Is T.S. Eliot Modern? Perhaps not. He did live in the time of peak modernity, dying before it was shatterd in 1968 when the middle class snobs decided everything must be destroyed. Roger Scrunton, dead this week, lived through that. Many people became radicals during that time. Scrunton found himself a conservative. In his essay on why he became a conservative he alludes to our author.
I had been struck by Eliot’s essay entitled “Tradition and the Individual Talent,” in which tradition is represented as a constantly evolving, yet continuous thing, which is remade with every addition to it, and which adapts the past to the present and the present to the past. This conception, which seemed to make sense of Eliot’s kind of modernism (a modernism that is the polar opposite of that which has prevailed in architecture), also rescued the study of the past, and made my own love of the classics in art, literature, and music into a valid part of my psyche as a modern human being.
Burke’s defense of tradition seemed to translate this very concept into the world of politics, and to make respect for custom, establishment, and settled communal ways, into a political virtue, rather than a sign, as my contemporaries mostly believed, of complacency. And Burke’s provocative defense, in this connection, of “prejudice” —by which he meant the set of beliefs and ideas that arise instinctively in social beings, and which reflect the root experiences of social life—was a revelation of something that until then I had entirely overlooked. Burke brought home to me that our most necessary beliefs may be both unjustified and unjustifiable from our own perspective, and that the attempt to justify them will lead merely to their loss. Replacing them with the abstract rational systems of the philosophers, we may think ourselves more rational and better equipped for life in the modern world. But in fact we are less well equipped…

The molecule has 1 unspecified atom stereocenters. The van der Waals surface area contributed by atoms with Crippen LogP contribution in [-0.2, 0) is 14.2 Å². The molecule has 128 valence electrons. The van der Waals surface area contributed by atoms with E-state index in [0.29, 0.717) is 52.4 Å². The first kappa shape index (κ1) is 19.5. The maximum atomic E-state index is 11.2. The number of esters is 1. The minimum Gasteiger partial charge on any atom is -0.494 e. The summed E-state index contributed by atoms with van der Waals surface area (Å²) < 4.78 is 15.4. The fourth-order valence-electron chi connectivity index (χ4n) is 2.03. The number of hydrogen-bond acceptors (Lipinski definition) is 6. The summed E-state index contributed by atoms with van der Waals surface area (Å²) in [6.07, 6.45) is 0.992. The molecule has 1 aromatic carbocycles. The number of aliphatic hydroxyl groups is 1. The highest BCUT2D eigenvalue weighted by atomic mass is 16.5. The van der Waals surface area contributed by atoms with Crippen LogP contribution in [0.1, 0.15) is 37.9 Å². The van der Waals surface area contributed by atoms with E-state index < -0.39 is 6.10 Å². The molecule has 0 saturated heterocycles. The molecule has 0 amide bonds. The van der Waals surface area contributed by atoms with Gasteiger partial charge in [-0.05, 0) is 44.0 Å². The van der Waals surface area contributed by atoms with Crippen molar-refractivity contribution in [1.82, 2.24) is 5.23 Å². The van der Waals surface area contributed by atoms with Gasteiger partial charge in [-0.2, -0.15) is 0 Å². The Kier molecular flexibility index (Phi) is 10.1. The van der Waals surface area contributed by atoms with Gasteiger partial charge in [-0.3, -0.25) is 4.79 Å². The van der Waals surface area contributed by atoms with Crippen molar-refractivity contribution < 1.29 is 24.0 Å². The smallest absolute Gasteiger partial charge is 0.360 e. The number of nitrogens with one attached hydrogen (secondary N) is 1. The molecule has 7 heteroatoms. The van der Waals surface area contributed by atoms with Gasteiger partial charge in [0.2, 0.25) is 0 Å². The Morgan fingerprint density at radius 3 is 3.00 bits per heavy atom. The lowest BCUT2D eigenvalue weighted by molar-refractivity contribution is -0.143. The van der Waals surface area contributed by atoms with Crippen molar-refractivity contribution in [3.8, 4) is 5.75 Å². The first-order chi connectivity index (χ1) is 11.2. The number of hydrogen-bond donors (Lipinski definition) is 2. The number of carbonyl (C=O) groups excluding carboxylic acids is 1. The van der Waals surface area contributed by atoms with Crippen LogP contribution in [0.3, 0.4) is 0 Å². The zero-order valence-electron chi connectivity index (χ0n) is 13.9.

Roger Scrunton, 2003
So Eliot is modern, but did not throw out the past with the bathwater. Regardless, part two starts with pastiche, and then turns into this. There is a reason to read poetry beyond beauty, though that can be enough: at times it is true. When truth is written in a war, as this poem is, it is startlingly novel, new, and truly illuminating.
That was a way of putting it—not very satisfactory:
A periphrastic study in a worn-out poetical fashion,
Leaving one still with the intolerable wrestle
With words and meanings. The poetry does not matter.
It was not (to start again) what one had expected.
What was to be the value of the long looked forward to,
Long hoped for calm, the autumnal serenity
And the wisdom of age? Had they deceived us
Or deceived themselves, the quiet-voiced elders,
Bequeathing us merely a receipt for deceit?
The serenity only a deliberate hebetude,
The wisdom only the knowledge of dead secrets
Useless in the darkness into which they peered
Or from which they turned their eyes. There is, it seems to us,
At best, only a limited value
In the knowledge derived from experience.
The knowledge imposes a pattern, and falsifies,
For the pattern is new in every moment
And every moment is a new and shocking
Valuation of all we have been. We are only undeceived
Of that which, deceiving, could no longer harm.
In the middle, not only in the middle of the way
But all the way, in a dark wood, in a bramble,
On the edge of a grimpen, where is no secure foothold,
And menaced by monsters, fancy lights,
Risking enchantment. Do not let me hear
Of the wisdom of old men, but rather of their folly,
Their fear of fear and frenzy, their fear of possession,
Of belonging to another, or to others, or to God.
The only wisdom we can hope to acquire
Is the wisdom of humility: humility is endless.
T.S. Eliot, 1941
Humility is endless, and true, and beautiful. It is pride that is ugly.